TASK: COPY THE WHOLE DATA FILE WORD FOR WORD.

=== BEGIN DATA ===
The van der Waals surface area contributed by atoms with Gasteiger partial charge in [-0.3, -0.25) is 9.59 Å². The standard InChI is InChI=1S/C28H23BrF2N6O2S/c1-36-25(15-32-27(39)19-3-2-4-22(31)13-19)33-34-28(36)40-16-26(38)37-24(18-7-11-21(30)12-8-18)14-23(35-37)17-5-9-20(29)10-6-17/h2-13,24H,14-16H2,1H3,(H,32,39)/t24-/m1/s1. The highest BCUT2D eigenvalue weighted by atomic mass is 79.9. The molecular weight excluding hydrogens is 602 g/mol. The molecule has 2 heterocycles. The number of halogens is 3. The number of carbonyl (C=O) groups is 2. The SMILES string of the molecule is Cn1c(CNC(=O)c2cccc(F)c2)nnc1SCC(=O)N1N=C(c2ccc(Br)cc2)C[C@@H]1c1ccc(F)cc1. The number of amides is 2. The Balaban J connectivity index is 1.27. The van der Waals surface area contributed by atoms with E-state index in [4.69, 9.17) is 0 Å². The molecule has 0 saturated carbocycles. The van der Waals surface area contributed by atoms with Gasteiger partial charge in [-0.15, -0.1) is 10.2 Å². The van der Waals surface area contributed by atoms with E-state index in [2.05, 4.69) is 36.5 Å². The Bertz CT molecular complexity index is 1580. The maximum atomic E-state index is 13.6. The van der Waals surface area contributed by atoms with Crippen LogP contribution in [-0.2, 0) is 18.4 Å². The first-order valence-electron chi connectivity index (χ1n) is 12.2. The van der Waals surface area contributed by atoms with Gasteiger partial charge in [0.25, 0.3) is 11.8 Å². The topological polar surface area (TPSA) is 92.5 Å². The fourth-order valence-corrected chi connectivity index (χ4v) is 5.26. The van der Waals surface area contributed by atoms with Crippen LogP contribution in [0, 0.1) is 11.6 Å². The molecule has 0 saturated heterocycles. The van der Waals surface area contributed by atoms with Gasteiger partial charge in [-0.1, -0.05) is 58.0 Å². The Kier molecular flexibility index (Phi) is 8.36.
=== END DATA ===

The van der Waals surface area contributed by atoms with Gasteiger partial charge in [-0.3, -0.25) is 9.59 Å². The standard InChI is InChI=1S/C28H23BrF2N6O2S/c1-36-25(15-32-27(39)19-3-2-4-22(31)13-19)33-34-28(36)40-16-26(38)37-24(18-7-11-21(30)12-8-18)14-23(35-37)17-5-9-20(29)10-6-17/h2-13,24H,14-16H2,1H3,(H,32,39)/t24-/m1/s1. The highest BCUT2D eigenvalue weighted by atomic mass is 79.9. The molecular weight excluding hydrogens is 602 g/mol. The molecule has 2 heterocycles. The number of halogens is 3. The number of carbonyl (C=O) groups is 2. The SMILES string of the molecule is Cn1c(CNC(=O)c2cccc(F)c2)nnc1SCC(=O)N1N=C(c2ccc(Br)cc2)C[C@@H]1c1ccc(F)cc1. The number of amides is 2. The Balaban J connectivity index is 1.27. The van der Waals surface area contributed by atoms with E-state index in [4.69, 9.17) is 0 Å². The molecule has 0 saturated carbocycles. The van der Waals surface area contributed by atoms with Gasteiger partial charge in [-0.15, -0.1) is 10.2 Å². The van der Waals surface area contributed by atoms with E-state index in [2.05, 4.69) is 36.5 Å². The Bertz CT molecular complexity index is 1580. The maximum atomic E-state index is 13.6. The van der Waals surface area contributed by atoms with Crippen LogP contribution in [-0.2, 0) is 18.4 Å². The first-order valence-electron chi connectivity index (χ1n) is 12.2. The van der Waals surface area contributed by atoms with Gasteiger partial charge in [0.25, 0.3) is 11.8 Å². The topological polar surface area (TPSA) is 92.5 Å². The fourth-order valence-corrected chi connectivity index (χ4v) is 5.26. The van der Waals surface area contributed by atoms with Crippen LogP contribution in [0, 0.1) is 11.6 Å². The molecule has 0 saturated heterocycles. The van der Waals surface area contributed by atoms with Gasteiger partial charge in [-0.1, -0.05) is 58.0 Å². The Kier molecular flexibility index (Phi) is 8.36.